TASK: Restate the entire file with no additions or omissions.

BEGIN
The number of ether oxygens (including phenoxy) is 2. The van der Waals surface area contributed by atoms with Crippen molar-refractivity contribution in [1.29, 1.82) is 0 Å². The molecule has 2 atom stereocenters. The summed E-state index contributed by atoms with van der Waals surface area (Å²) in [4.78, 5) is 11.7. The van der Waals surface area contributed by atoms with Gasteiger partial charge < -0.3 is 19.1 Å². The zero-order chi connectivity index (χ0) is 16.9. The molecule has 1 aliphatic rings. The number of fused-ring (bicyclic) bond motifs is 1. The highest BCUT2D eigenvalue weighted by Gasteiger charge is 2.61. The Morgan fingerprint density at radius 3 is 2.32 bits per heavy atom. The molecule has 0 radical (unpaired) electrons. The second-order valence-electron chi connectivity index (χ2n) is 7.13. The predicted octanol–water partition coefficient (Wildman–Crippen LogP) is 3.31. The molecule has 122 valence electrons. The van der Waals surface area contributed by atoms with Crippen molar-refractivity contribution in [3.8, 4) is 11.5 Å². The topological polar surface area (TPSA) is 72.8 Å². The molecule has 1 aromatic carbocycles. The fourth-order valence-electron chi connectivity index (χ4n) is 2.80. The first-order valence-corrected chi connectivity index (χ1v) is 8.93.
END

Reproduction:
The number of ether oxygens (including phenoxy) is 2. The van der Waals surface area contributed by atoms with Crippen molar-refractivity contribution in [1.29, 1.82) is 0 Å². The molecule has 2 atom stereocenters. The summed E-state index contributed by atoms with van der Waals surface area (Å²) in [4.78, 5) is 11.7. The van der Waals surface area contributed by atoms with Gasteiger partial charge < -0.3 is 19.1 Å². The zero-order chi connectivity index (χ0) is 16.9. The molecule has 1 aliphatic rings. The number of fused-ring (bicyclic) bond motifs is 1. The highest BCUT2D eigenvalue weighted by Gasteiger charge is 2.61. The Morgan fingerprint density at radius 3 is 2.32 bits per heavy atom. The molecule has 0 radical (unpaired) electrons. The second-order valence-electron chi connectivity index (χ2n) is 7.13. The predicted octanol–water partition coefficient (Wildman–Crippen LogP) is 3.31. The molecule has 122 valence electrons. The van der Waals surface area contributed by atoms with Crippen molar-refractivity contribution in [3.8, 4) is 11.5 Å². The topological polar surface area (TPSA) is 72.8 Å². The molecule has 1 aromatic carbocycles. The fourth-order valence-electron chi connectivity index (χ4n) is 2.80. The first-order valence-corrected chi connectivity index (χ1v) is 8.93.